Julia Plevin

The rise of the soul-o-preneur

Julia Plevin
The rise of the soul-o-preneur

I used to think I was an entrepreneur but then I realized that it's not making money that drives me to create but rather a force of evolution and co-creation with the Universe. I evolve as I create and learn from each thing I bring into the world. I believe this is the way of the new entrepreneur and our responsibility is to limit negative externalities and create as much benefit as possible as we grow, evolve, and learn to express ourselves fully.

The entrepreneurial journey is a spiritual journey. It might not start this way. It could be that you're simply going about your life in the business as usual sense when something gnaws at you. You begin to see that something is missing in the world — it's a void that only you seem to be able see. And then you realize that it’s yours to fill and that you are the one you've been waiting for. This is the process of innovation or design — to change the world from how it currently is to a more preferred version.

You start creating your vision because something somewhere pulled you to do something bigger.  The bonuses and promotions you get at a fancy job can no longer mask that feeling of being totally dead inside.

It might start as a business opportunity. But then as you continue deeper, prototyping, learning, and growing – you eventually find your way to the core why.

People don’t buy what you do, they buy why you do it.
— Simon Sinek

When you don’t have any bosses or coworkers to complain about, you are forced to see that the problem is you and that what you get done each day is based on how clear you are, how you show up, and your intention. Is this sounding spiritual yet? You might start to meditate or try to hack your health so that you can do more with less and master your emotions. You might repeat affirmations every morning or develop a powerhouse morning routine. You definitely try Bulletproof coffee, add ashwaganda to everything, and maybe even microdose to stay focused.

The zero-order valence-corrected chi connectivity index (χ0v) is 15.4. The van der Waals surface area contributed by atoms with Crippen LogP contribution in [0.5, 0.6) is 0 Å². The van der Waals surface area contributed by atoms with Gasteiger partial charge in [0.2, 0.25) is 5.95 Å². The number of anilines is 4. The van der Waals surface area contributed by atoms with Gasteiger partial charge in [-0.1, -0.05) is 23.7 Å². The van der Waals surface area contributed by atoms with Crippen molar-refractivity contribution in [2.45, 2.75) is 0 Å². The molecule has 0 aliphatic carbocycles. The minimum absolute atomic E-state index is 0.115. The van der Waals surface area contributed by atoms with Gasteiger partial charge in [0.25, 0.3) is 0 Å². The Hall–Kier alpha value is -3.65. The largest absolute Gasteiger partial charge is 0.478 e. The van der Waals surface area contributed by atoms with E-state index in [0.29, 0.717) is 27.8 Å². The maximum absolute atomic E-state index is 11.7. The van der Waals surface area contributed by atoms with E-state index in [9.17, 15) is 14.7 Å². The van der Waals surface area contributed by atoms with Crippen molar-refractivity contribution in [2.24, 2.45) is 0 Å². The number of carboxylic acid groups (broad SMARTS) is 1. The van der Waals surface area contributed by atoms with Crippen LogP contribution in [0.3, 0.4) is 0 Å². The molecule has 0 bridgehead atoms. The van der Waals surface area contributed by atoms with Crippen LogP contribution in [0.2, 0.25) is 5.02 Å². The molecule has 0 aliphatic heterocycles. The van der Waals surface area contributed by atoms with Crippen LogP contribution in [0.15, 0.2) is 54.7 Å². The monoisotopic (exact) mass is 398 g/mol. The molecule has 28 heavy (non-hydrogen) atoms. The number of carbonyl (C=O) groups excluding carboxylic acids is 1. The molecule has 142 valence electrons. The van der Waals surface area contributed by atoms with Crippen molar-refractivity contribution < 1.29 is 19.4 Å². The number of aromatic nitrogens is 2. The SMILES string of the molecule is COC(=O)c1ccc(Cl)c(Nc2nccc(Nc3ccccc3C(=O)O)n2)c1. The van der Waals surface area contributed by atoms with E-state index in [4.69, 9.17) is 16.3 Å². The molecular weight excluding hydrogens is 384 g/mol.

And as you continue to go on, barriers will inevitably get in your way. At first they might feel external, like time/money/resources but soon enough you realize that they are internal barriers that are being reflected out in the world. By working on your inner landscape, your external landscape begins to shift in your favor.

Probably, after putting everything you have into creating what you feel is yours to do, you will experience burn out.  That’s natural but not sustainable because if you burn out, you cannot go on. And so you realize that you can’t do anything without self-care. You begin to invest in personal growth and retreats. You take time to slow down and connect with nature.

We can’t solve problems by using the same kind of thinking we used when we created them
— Albert Einstein

At this point, you’ve mostly certainly tried ayahuasca and done a vipassana. You’ve been to Burning Man at least a few times. You have met others on this soul-o-preneur journey and listened to their stories on your favorite podcasts. You're reading a book a week and learning to go with the flow. You're no longer just creating a product; the product is you. You are designing your life.

But you have new ideas, more ideas — for all the problems you now see in the world. You want to offer retreats for people who were like you or a startup for the healing that worked for you.

So by now you’re manifesting, praying, and traveling the world in search of truth. It’s the Start Up of You and you’re deep in it. The growing pains have uprooted relationships. You might have sold all of your things. But you’re more alive than ever. And after all, that’s what Joseph Cambell says we all want to feel most — the rapture of being alive.

You want to bring something new into the world and so you have to do it in a new way. I realized this in growing the Forest Bathing Club — I was trying to create a community of people who connect to nature as a way to heal but so much of what I know about building a community comes from tech startups. With so much focus on writing newsletters, planning events, and keeping up an Instagram account, I was feeling anxious, stressed, and scarce (all the things that I was trying to heal when I started the club in the first place!). More and more I see that how you do something is more important than what you do or the vision you're trying to achieve. The golden nuggets are in the process because there really is no destination.

The job of the soul-o-preneur is to be a force of good while going about their personal journey. It's not about the exit strategy but rather the process. After going through this process and witnessing it in others, I'm finally realizing that I don't want to build something that's meant to scale and have huge operations. I don't want to have to brand myself and put myself in a box. I'm always emerging and evolving and my work will reflect where I currently am. I'm most energized by being on my own journey and supporting others on their journey.